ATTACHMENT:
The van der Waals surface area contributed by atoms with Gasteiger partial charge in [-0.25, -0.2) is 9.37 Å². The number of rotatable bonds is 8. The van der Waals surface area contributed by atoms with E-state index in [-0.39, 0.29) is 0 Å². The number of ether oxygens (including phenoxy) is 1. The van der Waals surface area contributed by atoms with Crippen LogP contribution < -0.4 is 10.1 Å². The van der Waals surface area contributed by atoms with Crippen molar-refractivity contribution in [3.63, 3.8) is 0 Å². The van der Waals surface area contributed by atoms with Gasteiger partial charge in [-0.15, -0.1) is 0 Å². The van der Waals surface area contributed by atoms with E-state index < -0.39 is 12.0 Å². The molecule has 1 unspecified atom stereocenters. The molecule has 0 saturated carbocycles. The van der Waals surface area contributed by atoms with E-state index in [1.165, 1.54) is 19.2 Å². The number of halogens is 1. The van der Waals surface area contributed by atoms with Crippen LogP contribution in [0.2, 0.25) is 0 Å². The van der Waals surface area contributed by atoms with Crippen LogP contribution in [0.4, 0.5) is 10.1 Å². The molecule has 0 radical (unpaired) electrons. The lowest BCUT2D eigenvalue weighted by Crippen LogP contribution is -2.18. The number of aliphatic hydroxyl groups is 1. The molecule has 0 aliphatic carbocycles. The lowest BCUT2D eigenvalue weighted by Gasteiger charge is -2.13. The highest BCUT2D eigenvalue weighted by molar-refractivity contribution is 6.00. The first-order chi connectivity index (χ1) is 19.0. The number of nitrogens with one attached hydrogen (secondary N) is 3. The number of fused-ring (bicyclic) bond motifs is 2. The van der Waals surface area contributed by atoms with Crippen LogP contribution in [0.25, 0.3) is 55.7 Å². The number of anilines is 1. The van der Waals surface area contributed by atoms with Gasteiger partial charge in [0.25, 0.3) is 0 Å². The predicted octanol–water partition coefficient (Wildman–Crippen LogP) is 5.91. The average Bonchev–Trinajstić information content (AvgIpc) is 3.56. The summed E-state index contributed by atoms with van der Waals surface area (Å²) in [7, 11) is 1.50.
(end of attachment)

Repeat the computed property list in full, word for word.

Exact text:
The van der Waals surface area contributed by atoms with Gasteiger partial charge in [-0.25, -0.2) is 9.37 Å². The number of rotatable bonds is 8. The van der Waals surface area contributed by atoms with E-state index in [-0.39, 0.29) is 0 Å². The number of ether oxygens (including phenoxy) is 1. The van der Waals surface area contributed by atoms with Crippen LogP contribution < -0.4 is 10.1 Å². The van der Waals surface area contributed by atoms with Crippen molar-refractivity contribution in [3.63, 3.8) is 0 Å². The van der Waals surface area contributed by atoms with Gasteiger partial charge in [-0.15, -0.1) is 0 Å². The van der Waals surface area contributed by atoms with E-state index < -0.39 is 12.0 Å². The molecule has 1 unspecified atom stereocenters. The molecule has 0 saturated carbocycles. The van der Waals surface area contributed by atoms with E-state index in [1.165, 1.54) is 19.2 Å². The number of halogens is 1. The van der Waals surface area contributed by atoms with Crippen LogP contribution in [0.2, 0.25) is 0 Å². The van der Waals surface area contributed by atoms with Crippen LogP contribution in [0.4, 0.5) is 10.1 Å². The molecule has 0 radical (unpaired) electrons. The lowest BCUT2D eigenvalue weighted by Crippen LogP contribution is -2.18. The number of aliphatic hydroxyl groups is 1. The molecule has 0 aliphatic carbocycles. The lowest BCUT2D eigenvalue weighted by Gasteiger charge is -2.13. The highest BCUT2D eigenvalue weighted by molar-refractivity contribution is 6.00. The first-order chi connectivity index (χ1) is 19.0. The number of nitrogens with one attached hydrogen (secondary N) is 3. The number of fused-ring (bicyclic) bond motifs is 2. The van der Waals surface area contributed by atoms with Crippen LogP contribution in [0.25, 0.3) is 55.7 Å². The number of anilines is 1. The van der Waals surface area contributed by atoms with Gasteiger partial charge in [0.25, 0.3) is 0 Å². The predicted octanol–water partition coefficient (Wildman–Crippen LogP) is 5.91. The average Bonchev–Trinajstić information content (AvgIpc) is 3.56. The summed E-state index contributed by atoms with van der Waals surface area (Å²) in [7, 11) is 1.50.